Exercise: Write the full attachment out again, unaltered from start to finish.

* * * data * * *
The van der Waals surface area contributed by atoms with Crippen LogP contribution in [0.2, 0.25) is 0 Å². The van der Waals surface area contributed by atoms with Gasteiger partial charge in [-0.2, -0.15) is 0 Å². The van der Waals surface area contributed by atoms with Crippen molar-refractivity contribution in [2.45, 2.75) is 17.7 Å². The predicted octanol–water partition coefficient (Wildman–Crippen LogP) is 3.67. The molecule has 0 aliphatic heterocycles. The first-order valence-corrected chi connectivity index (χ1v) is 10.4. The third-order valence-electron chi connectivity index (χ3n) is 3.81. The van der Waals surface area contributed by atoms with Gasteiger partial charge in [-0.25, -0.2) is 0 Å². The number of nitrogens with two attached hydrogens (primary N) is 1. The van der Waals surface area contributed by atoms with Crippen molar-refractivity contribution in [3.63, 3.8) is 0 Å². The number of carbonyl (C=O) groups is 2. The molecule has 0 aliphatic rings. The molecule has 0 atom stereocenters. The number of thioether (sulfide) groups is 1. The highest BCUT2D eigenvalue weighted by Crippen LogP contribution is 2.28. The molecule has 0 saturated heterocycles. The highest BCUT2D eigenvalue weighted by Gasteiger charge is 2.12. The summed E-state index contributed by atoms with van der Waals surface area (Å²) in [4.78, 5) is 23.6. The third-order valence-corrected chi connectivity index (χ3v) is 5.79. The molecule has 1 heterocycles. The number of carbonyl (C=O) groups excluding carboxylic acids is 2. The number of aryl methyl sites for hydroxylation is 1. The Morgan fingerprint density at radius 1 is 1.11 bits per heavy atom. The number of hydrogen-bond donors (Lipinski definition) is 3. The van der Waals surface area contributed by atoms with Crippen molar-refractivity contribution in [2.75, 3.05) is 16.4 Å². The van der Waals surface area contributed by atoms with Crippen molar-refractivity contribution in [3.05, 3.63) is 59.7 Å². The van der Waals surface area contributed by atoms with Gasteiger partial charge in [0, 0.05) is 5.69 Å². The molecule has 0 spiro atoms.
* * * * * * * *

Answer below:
The van der Waals surface area contributed by atoms with Crippen LogP contribution in [0.2, 0.25) is 0 Å². The van der Waals surface area contributed by atoms with Gasteiger partial charge in [-0.2, -0.15) is 0 Å². The van der Waals surface area contributed by atoms with Crippen molar-refractivity contribution in [2.45, 2.75) is 17.7 Å². The predicted octanol–water partition coefficient (Wildman–Crippen LogP) is 3.67. The molecule has 0 aliphatic heterocycles. The first-order valence-corrected chi connectivity index (χ1v) is 10.4. The third-order valence-electron chi connectivity index (χ3n) is 3.81. The van der Waals surface area contributed by atoms with Gasteiger partial charge in [-0.25, -0.2) is 0 Å². The number of nitrogens with two attached hydrogens (primary N) is 1. The van der Waals surface area contributed by atoms with Crippen molar-refractivity contribution in [3.63, 3.8) is 0 Å². The number of carbonyl (C=O) groups is 2. The molecule has 0 aliphatic rings. The molecule has 0 atom stereocenters. The number of thioether (sulfide) groups is 1. The highest BCUT2D eigenvalue weighted by Crippen LogP contribution is 2.28. The molecule has 0 saturated heterocycles. The highest BCUT2D eigenvalue weighted by Gasteiger charge is 2.12. The summed E-state index contributed by atoms with van der Waals surface area (Å²) in [4.78, 5) is 23.6. The third-order valence-corrected chi connectivity index (χ3v) is 5.79. The molecule has 1 heterocycles. The number of carbonyl (C=O) groups excluding carboxylic acids is 2. The number of aryl methyl sites for hydroxylation is 1. The Morgan fingerprint density at radius 1 is 1.11 bits per heavy atom. The number of hydrogen-bond donors (Lipinski definition) is 3. The van der Waals surface area contributed by atoms with Crippen molar-refractivity contribution in [2.75, 3.05) is 16.4 Å². The van der Waals surface area contributed by atoms with Crippen molar-refractivity contribution in [3.05, 3.63) is 59.7 Å². The van der Waals surface area contributed by atoms with Gasteiger partial charge in [0, 0.05) is 5.69 Å². The molecule has 0 spiro atoms.